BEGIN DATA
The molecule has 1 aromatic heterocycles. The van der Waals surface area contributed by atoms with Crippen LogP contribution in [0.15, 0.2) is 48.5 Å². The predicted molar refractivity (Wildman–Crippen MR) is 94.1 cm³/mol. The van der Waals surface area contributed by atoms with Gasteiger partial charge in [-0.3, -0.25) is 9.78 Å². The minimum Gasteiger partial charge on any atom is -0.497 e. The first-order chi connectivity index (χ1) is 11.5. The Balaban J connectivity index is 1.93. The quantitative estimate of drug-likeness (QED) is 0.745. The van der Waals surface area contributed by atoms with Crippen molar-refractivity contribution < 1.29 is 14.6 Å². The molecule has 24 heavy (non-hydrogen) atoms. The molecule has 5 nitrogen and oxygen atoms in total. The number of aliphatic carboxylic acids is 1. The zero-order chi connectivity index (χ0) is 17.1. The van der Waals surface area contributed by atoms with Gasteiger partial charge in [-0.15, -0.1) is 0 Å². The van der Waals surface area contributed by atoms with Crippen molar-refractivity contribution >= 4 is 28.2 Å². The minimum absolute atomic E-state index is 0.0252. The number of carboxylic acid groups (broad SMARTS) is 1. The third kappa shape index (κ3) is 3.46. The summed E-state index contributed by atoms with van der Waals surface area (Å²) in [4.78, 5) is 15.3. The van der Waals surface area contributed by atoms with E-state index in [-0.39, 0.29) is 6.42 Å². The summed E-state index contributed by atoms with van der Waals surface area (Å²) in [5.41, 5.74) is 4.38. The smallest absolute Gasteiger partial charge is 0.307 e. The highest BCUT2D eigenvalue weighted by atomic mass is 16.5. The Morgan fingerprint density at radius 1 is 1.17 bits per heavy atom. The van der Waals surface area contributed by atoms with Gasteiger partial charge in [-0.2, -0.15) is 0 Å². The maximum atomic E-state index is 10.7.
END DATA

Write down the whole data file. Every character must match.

The molecule has 1 aromatic heterocycles. The van der Waals surface area contributed by atoms with Crippen LogP contribution in [0.15, 0.2) is 48.5 Å². The predicted molar refractivity (Wildman–Crippen MR) is 94.1 cm³/mol. The van der Waals surface area contributed by atoms with Gasteiger partial charge in [-0.3, -0.25) is 9.78 Å². The minimum Gasteiger partial charge on any atom is -0.497 e. The first-order chi connectivity index (χ1) is 11.5. The Balaban J connectivity index is 1.93. The quantitative estimate of drug-likeness (QED) is 0.745. The van der Waals surface area contributed by atoms with Crippen molar-refractivity contribution < 1.29 is 14.6 Å². The molecule has 24 heavy (non-hydrogen) atoms. The molecule has 5 nitrogen and oxygen atoms in total. The number of aliphatic carboxylic acids is 1. The zero-order chi connectivity index (χ0) is 17.1. The van der Waals surface area contributed by atoms with Gasteiger partial charge in [-0.15, -0.1) is 0 Å². The van der Waals surface area contributed by atoms with Crippen molar-refractivity contribution >= 4 is 28.2 Å². The minimum absolute atomic E-state index is 0.0252. The number of carboxylic acid groups (broad SMARTS) is 1. The third kappa shape index (κ3) is 3.46. The summed E-state index contributed by atoms with van der Waals surface area (Å²) in [4.78, 5) is 15.3. The van der Waals surface area contributed by atoms with E-state index in [-0.39, 0.29) is 6.42 Å². The summed E-state index contributed by atoms with van der Waals surface area (Å²) in [5.41, 5.74) is 4.38. The smallest absolute Gasteiger partial charge is 0.307 e. The highest BCUT2D eigenvalue weighted by atomic mass is 16.5. The Morgan fingerprint density at radius 1 is 1.17 bits per heavy atom. The van der Waals surface area contributed by atoms with Gasteiger partial charge in [-0.2, -0.15) is 0 Å². The maximum atomic E-state index is 10.7.